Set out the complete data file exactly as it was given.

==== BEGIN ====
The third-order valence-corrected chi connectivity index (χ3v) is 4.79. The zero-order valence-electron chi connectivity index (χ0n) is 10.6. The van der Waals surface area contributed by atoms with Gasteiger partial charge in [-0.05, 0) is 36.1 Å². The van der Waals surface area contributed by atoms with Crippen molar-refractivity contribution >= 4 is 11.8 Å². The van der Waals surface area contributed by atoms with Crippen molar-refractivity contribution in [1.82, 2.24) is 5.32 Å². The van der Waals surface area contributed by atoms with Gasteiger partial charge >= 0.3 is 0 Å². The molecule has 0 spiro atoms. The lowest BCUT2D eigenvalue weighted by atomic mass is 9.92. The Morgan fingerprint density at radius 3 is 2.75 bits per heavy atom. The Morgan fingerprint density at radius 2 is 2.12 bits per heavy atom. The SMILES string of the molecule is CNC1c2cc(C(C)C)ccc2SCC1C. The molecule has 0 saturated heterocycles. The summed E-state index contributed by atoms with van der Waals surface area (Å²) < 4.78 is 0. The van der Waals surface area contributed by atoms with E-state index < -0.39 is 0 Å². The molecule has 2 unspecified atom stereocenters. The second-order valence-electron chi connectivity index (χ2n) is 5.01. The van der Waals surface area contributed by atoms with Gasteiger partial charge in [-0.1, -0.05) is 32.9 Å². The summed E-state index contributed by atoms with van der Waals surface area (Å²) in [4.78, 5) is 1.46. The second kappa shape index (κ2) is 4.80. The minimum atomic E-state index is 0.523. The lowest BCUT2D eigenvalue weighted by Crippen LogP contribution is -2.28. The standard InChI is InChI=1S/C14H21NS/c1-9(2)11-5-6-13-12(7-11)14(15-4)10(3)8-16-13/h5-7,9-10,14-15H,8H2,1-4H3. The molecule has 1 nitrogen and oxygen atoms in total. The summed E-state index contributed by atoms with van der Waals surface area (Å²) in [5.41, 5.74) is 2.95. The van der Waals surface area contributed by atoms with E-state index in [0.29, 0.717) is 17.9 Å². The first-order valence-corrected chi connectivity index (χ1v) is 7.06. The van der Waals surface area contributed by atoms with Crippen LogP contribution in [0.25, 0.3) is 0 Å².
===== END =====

The third-order valence-corrected chi connectivity index (χ3v) is 4.79. The zero-order valence-electron chi connectivity index (χ0n) is 10.6. The van der Waals surface area contributed by atoms with Gasteiger partial charge in [-0.05, 0) is 36.1 Å². The van der Waals surface area contributed by atoms with Crippen molar-refractivity contribution >= 4 is 11.8 Å². The van der Waals surface area contributed by atoms with Crippen molar-refractivity contribution in [1.82, 2.24) is 5.32 Å². The van der Waals surface area contributed by atoms with Gasteiger partial charge >= 0.3 is 0 Å². The molecule has 0 spiro atoms. The lowest BCUT2D eigenvalue weighted by atomic mass is 9.92. The Morgan fingerprint density at radius 3 is 2.75 bits per heavy atom. The Morgan fingerprint density at radius 2 is 2.12 bits per heavy atom. The SMILES string of the molecule is CNC1c2cc(C(C)C)ccc2SCC1C. The molecule has 0 saturated heterocycles. The summed E-state index contributed by atoms with van der Waals surface area (Å²) < 4.78 is 0. The van der Waals surface area contributed by atoms with E-state index < -0.39 is 0 Å². The molecule has 2 unspecified atom stereocenters. The second-order valence-electron chi connectivity index (χ2n) is 5.01. The van der Waals surface area contributed by atoms with Gasteiger partial charge in [-0.1, -0.05) is 32.9 Å². The summed E-state index contributed by atoms with van der Waals surface area (Å²) in [4.78, 5) is 1.46. The second kappa shape index (κ2) is 4.80. The minimum atomic E-state index is 0.523. The lowest BCUT2D eigenvalue weighted by Crippen LogP contribution is -2.28. The standard InChI is InChI=1S/C14H21NS/c1-9(2)11-5-6-13-12(7-11)14(15-4)10(3)8-16-13/h5-7,9-10,14-15H,8H2,1-4H3. The molecule has 1 nitrogen and oxygen atoms in total. The summed E-state index contributed by atoms with van der Waals surface area (Å²) in [5.41, 5.74) is 2.95. The van der Waals surface area contributed by atoms with E-state index in [0.29, 0.717) is 17.9 Å². The first-order valence-corrected chi connectivity index (χ1v) is 7.06. The van der Waals surface area contributed by atoms with Crippen LogP contribution in [0.25, 0.3) is 0 Å².